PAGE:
Blockchain Explained - Part 1
By Jérôme Kehrli
Blockchain and blockchain-related topics are increasingly discussed and studied nowadays. I became deeply interested in the blockchain myself and decided to write a series of articles on the topic. Why? Because the blockchain has tremendous potential for fraud prevention and cyber security. With this series of articles, we will explore how the blockchain will change the cyber risk game.
This first article introduces the blockchain concept, presents what it is in the light of its initial deployment in the Bitcoin project, key problems solved by blockchain, and the blockchain operation principle.
In the second, we will dig into the technical aspects to complete our thorough introduction to blockchain. Concrete business applications and evolutions will be discussed in an article to follow in the coming weeks.
The principles and fundamentals of blockchain come initially from the design work on the Bitcoin. Most of this article focuses on the design and the principle of the blockchain put in place in the Bitcoin system.
Some recent (Blockchain 2.0) implementations differ slightly while still sharing most genes with the original blockchain, making all that is presented below valid from a conceptual perspective in these other implementations as well.
1. What is a blockchain?
1.1 Some definitions
Answering this question is somewhat tricky. I will give three definitions that do a pretty good job in answering this question.
A blockchain is the technology running bitcoin.
The blockchain is a technology that underlies bitcoin - conceived in 2008 and first implemented in 2009 - where it serves as the public ledger for all transactions. The blockchain technology was conceived by Satoshi Nakamoto, a virtual identity which is believed nowadays to belong to a group rather than a single individual.
A blockchain is a distributed database that maintains a continuously-growing list of records called blocks, which are secured from tampering and revision.
A blockchain consists of blocks that hold batches of valid transactions. Each block includes the hash of the prior block in the blockchain, linking the two. The linked blocks form a chain.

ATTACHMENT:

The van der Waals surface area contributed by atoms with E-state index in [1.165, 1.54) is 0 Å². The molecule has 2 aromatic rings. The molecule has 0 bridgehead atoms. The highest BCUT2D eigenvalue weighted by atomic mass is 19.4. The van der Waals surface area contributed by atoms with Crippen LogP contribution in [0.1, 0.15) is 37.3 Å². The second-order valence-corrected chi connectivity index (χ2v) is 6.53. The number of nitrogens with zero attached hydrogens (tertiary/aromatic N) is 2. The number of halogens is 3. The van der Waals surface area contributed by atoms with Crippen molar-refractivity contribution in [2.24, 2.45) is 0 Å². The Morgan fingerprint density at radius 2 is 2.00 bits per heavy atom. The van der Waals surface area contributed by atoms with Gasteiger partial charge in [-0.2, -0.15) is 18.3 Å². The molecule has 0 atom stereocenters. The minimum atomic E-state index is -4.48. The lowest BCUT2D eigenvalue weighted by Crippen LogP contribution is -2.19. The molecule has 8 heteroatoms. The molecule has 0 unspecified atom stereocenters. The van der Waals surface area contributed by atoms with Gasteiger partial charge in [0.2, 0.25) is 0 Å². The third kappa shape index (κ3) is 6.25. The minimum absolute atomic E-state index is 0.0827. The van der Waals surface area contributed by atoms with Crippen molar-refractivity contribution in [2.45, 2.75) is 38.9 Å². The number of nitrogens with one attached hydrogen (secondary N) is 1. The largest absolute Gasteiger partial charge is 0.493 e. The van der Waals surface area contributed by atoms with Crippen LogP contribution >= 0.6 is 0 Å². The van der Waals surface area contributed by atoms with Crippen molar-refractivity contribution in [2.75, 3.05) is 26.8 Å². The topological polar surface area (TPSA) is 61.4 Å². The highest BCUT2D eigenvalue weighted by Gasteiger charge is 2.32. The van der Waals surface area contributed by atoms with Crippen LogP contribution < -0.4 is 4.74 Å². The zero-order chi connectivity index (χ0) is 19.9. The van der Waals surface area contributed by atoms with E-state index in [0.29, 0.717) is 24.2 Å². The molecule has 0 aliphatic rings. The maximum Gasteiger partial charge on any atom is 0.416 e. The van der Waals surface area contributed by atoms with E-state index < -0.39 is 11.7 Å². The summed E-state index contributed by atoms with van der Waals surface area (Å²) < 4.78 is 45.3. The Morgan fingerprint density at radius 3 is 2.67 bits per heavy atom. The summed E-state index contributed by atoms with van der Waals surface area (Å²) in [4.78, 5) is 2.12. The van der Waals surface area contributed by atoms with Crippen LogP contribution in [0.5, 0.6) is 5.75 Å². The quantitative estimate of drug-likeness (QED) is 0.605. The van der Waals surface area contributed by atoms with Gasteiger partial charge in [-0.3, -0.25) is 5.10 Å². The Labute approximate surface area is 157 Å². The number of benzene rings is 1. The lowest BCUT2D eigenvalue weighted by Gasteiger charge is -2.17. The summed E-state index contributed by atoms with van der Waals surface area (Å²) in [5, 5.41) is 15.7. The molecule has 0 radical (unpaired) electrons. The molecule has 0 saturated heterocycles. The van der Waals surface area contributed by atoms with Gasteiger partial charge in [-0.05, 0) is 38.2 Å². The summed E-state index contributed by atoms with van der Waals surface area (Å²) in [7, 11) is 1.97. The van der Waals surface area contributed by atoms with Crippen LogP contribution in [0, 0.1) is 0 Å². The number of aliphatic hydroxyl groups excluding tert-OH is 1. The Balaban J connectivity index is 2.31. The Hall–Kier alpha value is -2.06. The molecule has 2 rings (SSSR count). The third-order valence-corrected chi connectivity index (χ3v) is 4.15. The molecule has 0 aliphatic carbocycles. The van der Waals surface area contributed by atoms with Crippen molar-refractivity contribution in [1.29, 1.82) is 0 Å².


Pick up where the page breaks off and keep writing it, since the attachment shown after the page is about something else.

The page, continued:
In addition to a secure hash based history, any blockchain database has a specified algorithm for scoring different versions of the history so that one with a higher value can be selected over others. Peers supporting the database don't have the exact same version of the history at all times, but fall to eventual consistency.
My definition, slightly different from Wikipedia's, underlines the key aspects of blockchain technology, as opposed to the blockchain data structure on which Wikipedia's definition focuses:
A blockchain is a secured protocol enabling peer-to-peer exchanges on a distributed network in a secured, public and non-repudiable way.
I guess all these three definitions are valid and each provides some valuable information. I do however prefer mine (well that's a surprise ...) since it underlines, what I believe are the very key aspects of the blockchain.
A blockchain is first and foremost a certification infrastructure that would benefit all applications relying on it. It is fundamentally an application protocol more than anything else since it consists of individual behavior specifications that eventually lead to a distributed, peer-to-peer, message broadcast-based and secured information database.
1.2 A tiny little bit of history
The blockchain architecture and principles were first designed for Bitcoin as a solution to the problem of making a database both secured and widely distributed. The block chain is the main innovation of Bitcoin.
As of 2014, "Blockchain 2.0" was a term used in the distributed blockchain database field. Blochchain 2.0 is an evolution of the initial blockchain intent where pretty much only transaction from a sender to a receiver could be stored. In this new paradigm, instead of simple transactions, the exchanges happen around so-called "Smart Contracts", actually pretty complete applications implemented in specific scripting languages.
The Economist described one implementation of this second-generation programmable blockchain as coming with "a programming language that allows users to write more sophisticated smart contracts, thus creating invoices that pay themselves when a shipment arrives or share certificates which automatically send their owners dividends if profits reach a certain level."
1.3 Introduction example
Let's imagine the following example, which we will use throughout this article to illustrate the blockchain principles:
- Sally is running a little online shop and sells various kinds of clothes. Sally's little shop only accepts PayPal transactions.
- Bob is an online buyer who just discovered Sally's online clothing shop. He found a nice suit there and wants to buy it.
- Bob needs to pay Sally, using PayPal, before she sends him the suit.
2. Key problem solved by the blockchain